The Role of CAR NK Cells: Competition or Complement to CAR T-Cell Therapy?

New studies into chimeric antigen receptor (CAR)–engineered natural killer (NK) cells has shown promising results, explained Ulrike Köhl, PhD, MD, professor of immune oncology and director of the Institute for Clinical Immunology at the University of Leipzig in Germany.

Chimeric antigen receptor (CAR) T-cell therapy has revolutionized treatment for some hematological malignancies, and there are hundreds of trials investigating CAR T-cell therapies in hematology and oncology. However, these therapies are complex to produce.

CAR-engineered natural killer (CAR NK) cells may be an alternative that compete with and complement CAR T-cell therapy, explained Ulrike Köhl, PhD, MD, professor of immune oncology and director of the Institute for Clinical Immunology at the University of Leipzig and director of the Fraunhofer Institute for Cellular Therapeutics and Immunology in Leipzig, Germany, during a plenary session at the European Hematology Association 2021 Virtual Congress.

For both CAR T cells and CAR NK cells, effector cells cannot recognize cancer cells to start killing, but transduction of the respective effector cells results in a new receptor that is upregulated on the surface and binds to the cancer cell. The benefits of CAR T-cell therapies in diseases like acute lymphocytic leukemia (ALL) and diffuse large B-cell lymphoma (DLBCL) has become well known. There are approximately 800 trials worldwide, Köhl said.

“But we are also aware that manufacturing of these autologous personalized CAR T cells is very complex,” she said. The process includes stimulation, transduction, expansion, and formulation. The average duration to manufacture CAR T cells is about 12 days, but it can take as long as 22 days.

Quality control is also challenging, and the CAR T-cell product can fail. Studies have shown that between 1% and 12% of patients, and possibly even up to 17% of patients, the product fails.

“What's the reason for that? These are heavily pretreated patients with a limited bone marrow function [and] less functional and exhausted T cells,” Köhl explained.

With NK cells, there is experience with allogeneic NK cell trials that show a good graft versus leukemia effect without graft-versus-host disease (GVHD), she said. A study of NK cell trials found that interleukin (IL)-2 stimulation led to improved NK cell cytotoxicity, but there was the disadvantage of tumor immune escape.

Köhl gave the example of a child with acute myeloid leukemia (AML) in an early relapse state, who reached complete remission 1 month after NK cell application. “Unfortunately, this did not last very long,” she said. “And this is due to tumor immune escape mechanism.”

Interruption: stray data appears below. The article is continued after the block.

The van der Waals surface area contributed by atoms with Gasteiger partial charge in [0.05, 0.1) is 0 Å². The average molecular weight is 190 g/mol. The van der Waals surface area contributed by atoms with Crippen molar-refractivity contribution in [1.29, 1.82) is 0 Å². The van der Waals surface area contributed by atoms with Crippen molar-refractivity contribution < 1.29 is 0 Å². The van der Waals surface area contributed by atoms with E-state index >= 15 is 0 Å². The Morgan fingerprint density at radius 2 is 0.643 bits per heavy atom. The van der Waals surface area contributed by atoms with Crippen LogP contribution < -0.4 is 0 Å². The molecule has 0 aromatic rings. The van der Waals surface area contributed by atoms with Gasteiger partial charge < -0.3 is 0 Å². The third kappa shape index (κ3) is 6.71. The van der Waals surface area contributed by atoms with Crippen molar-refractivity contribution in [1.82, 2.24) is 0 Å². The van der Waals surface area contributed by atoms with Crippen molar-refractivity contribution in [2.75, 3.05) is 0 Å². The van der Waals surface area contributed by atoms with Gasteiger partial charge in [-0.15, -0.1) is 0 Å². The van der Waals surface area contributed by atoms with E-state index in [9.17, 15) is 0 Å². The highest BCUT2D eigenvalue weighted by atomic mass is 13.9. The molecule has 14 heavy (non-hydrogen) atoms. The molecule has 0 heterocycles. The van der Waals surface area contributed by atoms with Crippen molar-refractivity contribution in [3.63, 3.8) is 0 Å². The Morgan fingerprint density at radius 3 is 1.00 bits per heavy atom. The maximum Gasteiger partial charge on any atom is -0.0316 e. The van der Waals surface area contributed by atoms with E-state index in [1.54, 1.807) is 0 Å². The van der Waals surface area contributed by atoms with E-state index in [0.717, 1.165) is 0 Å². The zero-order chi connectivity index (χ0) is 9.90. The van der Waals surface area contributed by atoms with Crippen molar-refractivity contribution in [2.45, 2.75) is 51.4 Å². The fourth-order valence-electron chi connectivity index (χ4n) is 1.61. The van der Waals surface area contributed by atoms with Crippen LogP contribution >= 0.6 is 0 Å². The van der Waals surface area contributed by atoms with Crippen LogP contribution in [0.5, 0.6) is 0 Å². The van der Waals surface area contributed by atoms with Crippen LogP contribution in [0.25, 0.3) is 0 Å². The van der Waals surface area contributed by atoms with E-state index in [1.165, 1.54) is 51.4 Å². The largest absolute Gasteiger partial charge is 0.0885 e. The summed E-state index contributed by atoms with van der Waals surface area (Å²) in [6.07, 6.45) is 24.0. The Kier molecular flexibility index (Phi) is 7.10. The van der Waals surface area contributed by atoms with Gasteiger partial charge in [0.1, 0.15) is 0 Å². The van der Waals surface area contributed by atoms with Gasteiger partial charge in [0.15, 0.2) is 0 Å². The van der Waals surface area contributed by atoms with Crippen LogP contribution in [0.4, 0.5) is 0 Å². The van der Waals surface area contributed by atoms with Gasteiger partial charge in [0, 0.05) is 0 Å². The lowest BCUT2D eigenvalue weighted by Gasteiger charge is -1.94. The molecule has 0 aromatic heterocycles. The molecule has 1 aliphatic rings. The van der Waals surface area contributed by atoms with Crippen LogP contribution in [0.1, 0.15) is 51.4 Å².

Trials that redirected NK cells showed improved results. For instance, in ALL, donor NK cells activated with cytokines against ALL cells killed 70% of the leukemic cells, and when the NK cells were redirected, they could completely eliminate all of the ALL cells, according to Köhl.

Similar results were seen in AML, where activate NK cells had good activity against AML cells, but redirected CAR NK cells “killed much better.”

There is a growing interest in CAR NK cells. Worldwide, there were 20 trials in 2019: half were redirected against CD19 and the other half against different cancer epitopes. A year and a half later, there were 35 trials.

The first in-human trial in the United States led by Katy Rezvani, MD, PhD, at the University of Texas MD Anderson Cancer Center, tested CAR NK cells in patients with relapsed refractory B lymphoid malignancies redirected against CD19 and encoded with IL-15 for long-term persistence.1 In the 11 patients, there were good clinical outcomes: of the 8 patients who had a response, 7 had a complete remission.

Rezvani and her colleagues postulated that a single cord-blood unit could produce more than 100 doses of CAR NK cells with which to treat patients. In addition to the good response, there was no cytokine release syndrome, no neurotoxicity, and no GVHD.

Given the results seen with CAR NK cells, could they compete with CAR T-cell therapy? Köhl doesn’t think it’s that simple.

“We need both,” she said. “They clearly have also different roles,” with CAR NK cells possibly being used as a bridge to transplantation.

Reference

1. Liu E, Marin D, Banarjee P, et al. Use of CAR-transduced natural killer cells in CD19-positive lymphoid tumors. N Engl J Med. 2020;382(6):545-553. doi:10.1056/NEJMoa1910607